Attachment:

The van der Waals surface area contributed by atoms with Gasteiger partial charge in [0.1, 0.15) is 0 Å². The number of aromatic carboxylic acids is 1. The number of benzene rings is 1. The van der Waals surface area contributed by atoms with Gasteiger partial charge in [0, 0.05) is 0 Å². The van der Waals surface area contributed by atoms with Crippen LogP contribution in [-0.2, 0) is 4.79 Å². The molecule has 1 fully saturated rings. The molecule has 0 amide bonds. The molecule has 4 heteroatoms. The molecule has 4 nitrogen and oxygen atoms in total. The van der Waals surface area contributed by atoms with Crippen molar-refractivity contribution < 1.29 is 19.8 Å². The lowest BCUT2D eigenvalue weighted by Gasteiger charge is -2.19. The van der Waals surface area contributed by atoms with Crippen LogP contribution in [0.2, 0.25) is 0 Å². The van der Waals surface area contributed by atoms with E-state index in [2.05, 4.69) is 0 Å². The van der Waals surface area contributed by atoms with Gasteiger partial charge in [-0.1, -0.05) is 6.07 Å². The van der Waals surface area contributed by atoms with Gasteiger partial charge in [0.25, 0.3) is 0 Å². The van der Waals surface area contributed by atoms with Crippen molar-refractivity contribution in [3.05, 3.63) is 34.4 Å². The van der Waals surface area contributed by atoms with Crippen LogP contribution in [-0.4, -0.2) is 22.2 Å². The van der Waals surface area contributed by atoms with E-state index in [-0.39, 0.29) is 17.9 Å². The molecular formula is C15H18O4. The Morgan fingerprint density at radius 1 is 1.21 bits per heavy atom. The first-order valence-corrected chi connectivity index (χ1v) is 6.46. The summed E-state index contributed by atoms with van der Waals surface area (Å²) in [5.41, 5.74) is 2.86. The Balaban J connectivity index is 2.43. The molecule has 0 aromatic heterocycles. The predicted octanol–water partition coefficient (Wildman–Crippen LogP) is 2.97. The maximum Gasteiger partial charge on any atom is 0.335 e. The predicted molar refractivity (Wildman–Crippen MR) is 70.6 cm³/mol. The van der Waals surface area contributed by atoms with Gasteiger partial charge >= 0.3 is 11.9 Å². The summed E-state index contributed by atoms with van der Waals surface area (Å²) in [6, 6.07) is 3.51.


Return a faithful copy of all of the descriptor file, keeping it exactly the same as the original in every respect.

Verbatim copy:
The van der Waals surface area contributed by atoms with Gasteiger partial charge in [0.1, 0.15) is 0 Å². The number of aromatic carboxylic acids is 1. The number of benzene rings is 1. The van der Waals surface area contributed by atoms with Gasteiger partial charge in [0, 0.05) is 0 Å². The van der Waals surface area contributed by atoms with Crippen LogP contribution in [-0.2, 0) is 4.79 Å². The molecule has 1 fully saturated rings. The molecule has 0 amide bonds. The molecule has 4 heteroatoms. The molecule has 4 nitrogen and oxygen atoms in total. The van der Waals surface area contributed by atoms with Crippen molar-refractivity contribution < 1.29 is 19.8 Å². The lowest BCUT2D eigenvalue weighted by Gasteiger charge is -2.19. The van der Waals surface area contributed by atoms with Crippen LogP contribution in [0.2, 0.25) is 0 Å². The van der Waals surface area contributed by atoms with E-state index in [2.05, 4.69) is 0 Å². The van der Waals surface area contributed by atoms with Gasteiger partial charge in [-0.1, -0.05) is 6.07 Å². The van der Waals surface area contributed by atoms with Gasteiger partial charge in [0.25, 0.3) is 0 Å². The van der Waals surface area contributed by atoms with Crippen molar-refractivity contribution in [3.05, 3.63) is 34.4 Å². The van der Waals surface area contributed by atoms with Crippen LogP contribution in [-0.4, -0.2) is 22.2 Å². The van der Waals surface area contributed by atoms with E-state index in [-0.39, 0.29) is 17.9 Å². The molecular formula is C15H18O4. The Morgan fingerprint density at radius 1 is 1.21 bits per heavy atom. The first-order valence-corrected chi connectivity index (χ1v) is 6.46. The summed E-state index contributed by atoms with van der Waals surface area (Å²) in [5.41, 5.74) is 2.86. The Balaban J connectivity index is 2.43. The molecule has 0 aromatic heterocycles. The predicted octanol–water partition coefficient (Wildman–Crippen LogP) is 2.97. The maximum Gasteiger partial charge on any atom is 0.335 e. The predicted molar refractivity (Wildman–Crippen MR) is 70.6 cm³/mol. The van der Waals surface area contributed by atoms with Gasteiger partial charge >= 0.3 is 11.9 Å². The summed E-state index contributed by atoms with van der Waals surface area (Å²) in [6, 6.07) is 3.51.